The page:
Mueller report summary is out
Senate Majority Leader Mitch McConnell just issued a statement regarding Attorney William Barr's findings on special counsel Robert Mueller's report, calling Russia's efforts to interfere in US democracy "dangerous and disturbing."
McConnell acknowledged that Mueller's findings also concluded that the Trump campaign did not coordinate with Russia to interfere in the 2016 elections. He added that he was looking forward to reviewing more information from Mueller's report.
Read his statement:
“I thank the attorney general for promptly advising the Congress of the special counsel’s principal conclusions in this matter, consistent with his Friday letter to the Congress.
The special counsel’s conclusions confirm the President’s account that there was no effort by his campaign to conspire or coordinate with Russia in its efforts to influence the 2016 presidential election.
However, Russia’s ongoing efforts to interfere with our democracy are dangerous and disturbing, and I welcome the special counsel's contributions to our efforts to understand better Russia's activities in this regard. And I look forward to the continuing work of the Senate Select Committee on Intelligence on the threats posed to our democratic institutions by foreign interference.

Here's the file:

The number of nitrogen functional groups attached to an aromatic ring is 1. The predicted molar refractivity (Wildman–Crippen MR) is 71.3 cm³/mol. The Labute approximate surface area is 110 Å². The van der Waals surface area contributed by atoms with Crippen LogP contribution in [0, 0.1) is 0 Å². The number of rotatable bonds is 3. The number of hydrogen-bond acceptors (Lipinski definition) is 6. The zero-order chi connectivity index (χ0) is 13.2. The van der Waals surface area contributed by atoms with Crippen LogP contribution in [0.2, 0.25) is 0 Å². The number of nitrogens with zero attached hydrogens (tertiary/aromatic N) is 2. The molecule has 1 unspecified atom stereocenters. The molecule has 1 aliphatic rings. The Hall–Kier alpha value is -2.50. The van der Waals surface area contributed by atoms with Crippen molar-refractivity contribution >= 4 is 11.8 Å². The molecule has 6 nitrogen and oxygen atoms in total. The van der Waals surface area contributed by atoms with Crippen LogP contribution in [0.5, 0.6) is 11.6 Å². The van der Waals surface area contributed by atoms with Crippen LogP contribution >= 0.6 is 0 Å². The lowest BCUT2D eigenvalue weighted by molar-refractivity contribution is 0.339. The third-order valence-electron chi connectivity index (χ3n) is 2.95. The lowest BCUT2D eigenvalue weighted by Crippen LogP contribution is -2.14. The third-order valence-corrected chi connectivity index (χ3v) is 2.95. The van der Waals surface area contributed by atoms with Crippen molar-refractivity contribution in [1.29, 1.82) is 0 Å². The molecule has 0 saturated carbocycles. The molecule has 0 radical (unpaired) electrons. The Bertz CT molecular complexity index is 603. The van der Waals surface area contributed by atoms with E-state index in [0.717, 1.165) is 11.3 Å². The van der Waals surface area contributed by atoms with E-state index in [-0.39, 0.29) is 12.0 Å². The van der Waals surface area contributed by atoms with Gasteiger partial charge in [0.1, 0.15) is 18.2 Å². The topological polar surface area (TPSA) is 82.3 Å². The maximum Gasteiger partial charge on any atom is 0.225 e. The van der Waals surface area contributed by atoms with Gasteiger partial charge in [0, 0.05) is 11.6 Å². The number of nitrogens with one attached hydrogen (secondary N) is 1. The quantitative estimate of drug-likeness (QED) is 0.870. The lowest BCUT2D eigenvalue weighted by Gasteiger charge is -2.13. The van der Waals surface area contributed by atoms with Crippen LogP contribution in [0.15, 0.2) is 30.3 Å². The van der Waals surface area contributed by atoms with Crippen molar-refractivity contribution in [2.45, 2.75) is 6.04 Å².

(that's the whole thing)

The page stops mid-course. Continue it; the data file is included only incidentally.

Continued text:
I appreciate the attorney general’s commitment to continue to review the record in this matter over the coming days, in conjunction with special counsel Mueller, with the goal of producing as much information as possible, consistent with the law. I look forward to reviewing that information.”
A senior Trump campaign official calls Attorney General William Barr’s summary of special counsel Robert Mueller report "total vindication."
The senior official went on to say, "No collusion, no obstruction, and despite the past two years… being filled with people screaming to the high heavens… it’s the same as it was on day one: no collusion."
The official suggested that the news could help persuade moderate voters who may have been undecided on Trump.
“This definitely lifts that (cloud of the investigation). It shows he’s been unfairly targeted over what we know now to be a lie,” the official said.
The official also pointed to the many Democratic lawmakers who said there was collusion, perhaps previewing a future talking point: “What kind of credibility do they have left?” they asked.
The process of determining what else can be released from special counsel Report Mueller’s report and scrubbing it of grand jury material, among other things, “has begun,” according to a Justice Department official.
There’s a small team working on it, and no firm timeline for release.
Attorney General William Barr sent a letter with his findings on special counsel Robert Mueller's report earlier today.
He spent the entire weekend at the Department of Justice after receiving the report on Friday.
In a June 2018 memo, William Barr reached a decisive and controversial conclusion that Trump's interactions with ex-FBI Director James Comey would not constitute obstruction of justice. A copy of that memo was released to senior Justice officials in December.